Inheritance Tax

In the United Kingdom, inheritance tax (IHT) is a tax that is levied on the estate of a deceased person. When someone passes away, their assets, including property, money, investments, and possessions, are collectively known as their estate. The tax is paid by the estate before it is distributed to the beneficiaries. Here are some key points to understand about UK inheritance tax:

  1. Thresholds and Rates: Since September 2021, the standard threshold for inheritance tax is known as the nil-rate band, which is set at £325,000. This means that the first £325,000 of the estate is exempt from inheritance tax. Anything above this threshold is subject to taxation. The rate of inheritance tax on the portion of the estate above the threshold is 40%.
  2. Residence Nil-Rate Band: In addition to the standard nil-rate band, there is a residence nil-rate band (RNRB) that provides an additional tax-free allowance for individuals who pass on their main residence to their direct descendants, such as children or grandchildren. The RNRB was introduced to help mitigate inheritance tax for families passing on their family home. The RNRB is subject to specific eligibility criteria and has its own thresholds and rates, which may change over time.
  3. Exemptions and Reliefs: There are several exemptions and reliefs available to reduce the inheritance tax liability. These include:
    • Spouse/Civil Partner Exemption: Transfers of assets between spouses or civil partners are generally exempt from inheritance tax. Unused nil-rate bands can also be transferred to the surviving spouse or civil partner, effectively doubling the available threshold.
    • Charitable Exemption: Gifts to registered charities or certain qualifying institutions are exempt from inheritance tax.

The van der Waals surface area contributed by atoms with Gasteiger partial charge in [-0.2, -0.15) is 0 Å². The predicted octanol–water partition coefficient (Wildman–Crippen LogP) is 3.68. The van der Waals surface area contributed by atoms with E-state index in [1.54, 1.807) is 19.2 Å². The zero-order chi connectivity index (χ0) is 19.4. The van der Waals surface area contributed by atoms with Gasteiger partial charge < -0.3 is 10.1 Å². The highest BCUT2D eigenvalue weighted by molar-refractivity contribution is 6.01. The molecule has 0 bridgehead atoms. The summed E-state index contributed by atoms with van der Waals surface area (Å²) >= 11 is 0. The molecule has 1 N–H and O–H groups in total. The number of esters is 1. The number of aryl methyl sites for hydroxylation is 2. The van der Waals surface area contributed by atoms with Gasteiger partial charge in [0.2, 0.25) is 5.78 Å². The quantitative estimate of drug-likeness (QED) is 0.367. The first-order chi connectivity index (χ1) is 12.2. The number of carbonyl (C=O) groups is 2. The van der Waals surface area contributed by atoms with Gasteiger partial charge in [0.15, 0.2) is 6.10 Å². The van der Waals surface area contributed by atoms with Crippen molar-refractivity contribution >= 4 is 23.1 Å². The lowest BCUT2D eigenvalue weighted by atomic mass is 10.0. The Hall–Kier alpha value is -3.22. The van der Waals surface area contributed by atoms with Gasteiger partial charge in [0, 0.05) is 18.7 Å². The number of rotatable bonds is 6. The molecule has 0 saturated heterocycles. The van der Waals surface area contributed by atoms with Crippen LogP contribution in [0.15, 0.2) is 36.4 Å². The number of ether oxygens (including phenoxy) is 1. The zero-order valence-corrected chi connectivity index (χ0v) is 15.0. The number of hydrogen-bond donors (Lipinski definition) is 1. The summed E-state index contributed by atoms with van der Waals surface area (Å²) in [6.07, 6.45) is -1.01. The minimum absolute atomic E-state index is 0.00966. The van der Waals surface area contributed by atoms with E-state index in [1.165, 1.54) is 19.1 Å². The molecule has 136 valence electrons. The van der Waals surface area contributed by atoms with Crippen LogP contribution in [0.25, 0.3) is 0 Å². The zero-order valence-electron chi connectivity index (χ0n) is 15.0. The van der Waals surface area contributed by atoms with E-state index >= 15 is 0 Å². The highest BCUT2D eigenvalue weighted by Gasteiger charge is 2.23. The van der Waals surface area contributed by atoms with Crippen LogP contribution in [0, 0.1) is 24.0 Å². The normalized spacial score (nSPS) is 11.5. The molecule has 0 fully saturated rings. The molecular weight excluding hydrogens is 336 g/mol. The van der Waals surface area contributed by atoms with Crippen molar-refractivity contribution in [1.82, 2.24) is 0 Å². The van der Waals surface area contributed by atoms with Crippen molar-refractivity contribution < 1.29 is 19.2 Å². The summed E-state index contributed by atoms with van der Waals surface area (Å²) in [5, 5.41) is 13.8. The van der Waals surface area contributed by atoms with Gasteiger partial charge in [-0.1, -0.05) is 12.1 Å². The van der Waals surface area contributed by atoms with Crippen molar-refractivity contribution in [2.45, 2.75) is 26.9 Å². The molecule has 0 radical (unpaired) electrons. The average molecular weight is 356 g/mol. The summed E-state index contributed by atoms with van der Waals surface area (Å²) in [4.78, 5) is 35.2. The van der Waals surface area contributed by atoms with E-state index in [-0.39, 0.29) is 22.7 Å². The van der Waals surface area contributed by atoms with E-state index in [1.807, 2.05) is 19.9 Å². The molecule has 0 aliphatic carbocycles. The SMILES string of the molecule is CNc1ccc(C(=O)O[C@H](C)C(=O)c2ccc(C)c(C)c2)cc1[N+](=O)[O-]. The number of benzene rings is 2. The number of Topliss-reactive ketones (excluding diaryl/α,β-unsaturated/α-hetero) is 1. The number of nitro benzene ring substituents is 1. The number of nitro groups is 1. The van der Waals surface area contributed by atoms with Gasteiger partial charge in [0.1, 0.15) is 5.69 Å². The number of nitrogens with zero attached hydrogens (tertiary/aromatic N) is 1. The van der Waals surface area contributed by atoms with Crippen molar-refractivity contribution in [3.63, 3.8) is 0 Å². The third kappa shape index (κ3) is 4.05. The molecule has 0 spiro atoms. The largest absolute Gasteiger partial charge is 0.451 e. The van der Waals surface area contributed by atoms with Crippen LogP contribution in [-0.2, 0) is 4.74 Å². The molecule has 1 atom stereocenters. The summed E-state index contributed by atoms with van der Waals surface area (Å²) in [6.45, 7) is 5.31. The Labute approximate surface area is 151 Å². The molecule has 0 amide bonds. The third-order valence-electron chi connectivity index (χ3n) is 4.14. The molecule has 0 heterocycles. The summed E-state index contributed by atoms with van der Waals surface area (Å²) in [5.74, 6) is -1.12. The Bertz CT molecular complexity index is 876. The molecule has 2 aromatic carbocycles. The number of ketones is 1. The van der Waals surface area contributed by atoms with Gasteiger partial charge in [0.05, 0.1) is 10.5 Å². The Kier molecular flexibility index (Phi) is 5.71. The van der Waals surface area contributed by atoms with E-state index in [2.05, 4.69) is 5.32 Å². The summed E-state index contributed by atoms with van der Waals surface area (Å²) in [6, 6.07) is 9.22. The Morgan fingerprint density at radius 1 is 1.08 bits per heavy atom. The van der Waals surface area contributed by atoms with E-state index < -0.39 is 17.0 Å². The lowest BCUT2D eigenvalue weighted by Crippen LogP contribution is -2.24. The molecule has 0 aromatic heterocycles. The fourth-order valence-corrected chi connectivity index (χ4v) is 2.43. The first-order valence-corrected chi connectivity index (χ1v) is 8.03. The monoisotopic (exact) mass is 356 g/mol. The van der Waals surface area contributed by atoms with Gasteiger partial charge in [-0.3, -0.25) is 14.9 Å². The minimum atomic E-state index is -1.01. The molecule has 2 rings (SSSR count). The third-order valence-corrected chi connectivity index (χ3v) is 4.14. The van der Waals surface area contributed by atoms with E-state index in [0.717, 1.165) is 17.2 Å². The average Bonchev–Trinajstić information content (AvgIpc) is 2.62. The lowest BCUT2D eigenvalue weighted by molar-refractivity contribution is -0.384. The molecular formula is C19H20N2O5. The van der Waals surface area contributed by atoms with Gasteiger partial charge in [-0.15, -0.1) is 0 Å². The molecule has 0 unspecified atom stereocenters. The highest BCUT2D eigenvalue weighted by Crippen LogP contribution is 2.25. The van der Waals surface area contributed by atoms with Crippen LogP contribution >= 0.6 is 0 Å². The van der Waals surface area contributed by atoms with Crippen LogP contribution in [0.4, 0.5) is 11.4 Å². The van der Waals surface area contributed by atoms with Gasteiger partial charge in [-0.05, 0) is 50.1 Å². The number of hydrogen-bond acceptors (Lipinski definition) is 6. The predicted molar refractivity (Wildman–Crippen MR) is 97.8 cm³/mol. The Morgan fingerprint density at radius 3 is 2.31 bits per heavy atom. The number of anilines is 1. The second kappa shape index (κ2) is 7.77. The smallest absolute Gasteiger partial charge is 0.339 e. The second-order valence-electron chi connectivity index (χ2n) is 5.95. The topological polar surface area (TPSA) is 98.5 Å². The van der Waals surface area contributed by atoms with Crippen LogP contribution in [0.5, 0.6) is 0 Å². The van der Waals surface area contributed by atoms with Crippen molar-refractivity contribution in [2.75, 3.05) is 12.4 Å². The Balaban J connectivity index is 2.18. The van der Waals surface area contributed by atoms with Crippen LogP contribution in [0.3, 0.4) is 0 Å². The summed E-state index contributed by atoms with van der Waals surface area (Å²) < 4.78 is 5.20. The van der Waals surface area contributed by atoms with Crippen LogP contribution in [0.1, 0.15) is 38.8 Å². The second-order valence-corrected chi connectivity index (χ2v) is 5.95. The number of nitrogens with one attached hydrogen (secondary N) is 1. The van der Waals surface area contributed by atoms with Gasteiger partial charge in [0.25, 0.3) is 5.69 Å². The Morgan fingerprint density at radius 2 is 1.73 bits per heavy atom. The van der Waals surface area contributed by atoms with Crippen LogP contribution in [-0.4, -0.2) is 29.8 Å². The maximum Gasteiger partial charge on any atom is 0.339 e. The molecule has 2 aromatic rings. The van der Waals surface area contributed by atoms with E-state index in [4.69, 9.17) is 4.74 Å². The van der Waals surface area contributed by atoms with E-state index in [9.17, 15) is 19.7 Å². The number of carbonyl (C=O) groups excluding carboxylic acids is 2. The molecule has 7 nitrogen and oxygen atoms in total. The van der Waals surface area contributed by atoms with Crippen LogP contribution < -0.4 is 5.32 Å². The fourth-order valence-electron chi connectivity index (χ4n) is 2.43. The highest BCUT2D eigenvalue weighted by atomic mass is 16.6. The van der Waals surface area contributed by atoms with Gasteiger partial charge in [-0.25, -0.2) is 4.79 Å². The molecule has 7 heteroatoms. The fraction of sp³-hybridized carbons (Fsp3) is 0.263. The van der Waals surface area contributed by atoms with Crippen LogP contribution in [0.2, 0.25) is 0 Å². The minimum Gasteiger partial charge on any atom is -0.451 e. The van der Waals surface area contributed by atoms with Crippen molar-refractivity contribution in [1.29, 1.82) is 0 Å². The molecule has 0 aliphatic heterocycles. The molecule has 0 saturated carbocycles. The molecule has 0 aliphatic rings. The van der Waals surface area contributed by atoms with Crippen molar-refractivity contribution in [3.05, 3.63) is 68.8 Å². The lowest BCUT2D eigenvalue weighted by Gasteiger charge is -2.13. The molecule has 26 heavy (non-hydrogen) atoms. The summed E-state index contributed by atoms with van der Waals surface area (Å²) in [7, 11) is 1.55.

• Business Property Relief (BPR): Certain types of business assets, including shares in unquoted companies and assets used in a business, may qualify for BPR, which can provide relief from inheritance tax.
    • Agricultural Property Relief (APR): Agricultural land and property that meets specific criteria may be eligible for APR, which provides relief from inheritance tax.
  4. Lifetime Gifts and Seven-Year Rule: In addition to the estate at death, certain gifts made during an individual’s lifetime may also be subject to inheritance tax. However, there are rules in place to encourage giving and reduce tax liabilities. Generally, if a gift is made and the individual survives for at least seven years afterward, it falls out of the scope of inheritance tax. If the individual passes away within seven years of making a gift, the value of the gift may be subject to inheritance tax, but at a reduced rate on a sliding scale known as taper relief.
  5. Executors and Reporting: The responsibility for calculating and paying the inheritance tax rests with the executor or administrator of the estate. They are responsible for submitting an inheritance tax return to HM Revenue and Customs (HMRC), providing details of the estate’s assets, liabilities, and any applicable reliefs or exemptions. The tax is generally due within six months of the end of the month in which the individual passed away.

It’s important to note that tax laws and thresholds can change over time, so it’s advisable to consult with a qualified tax professional or seek advice from HMRC for the most up-to-date information and guidance regarding inheritance tax in the UK.

HM Revenue and Customs practice and the law relating to taxation are complex and subject to individual circumstances and changes which cannot be foreseen. The Financial Conduct Authority does not regulate tax advice.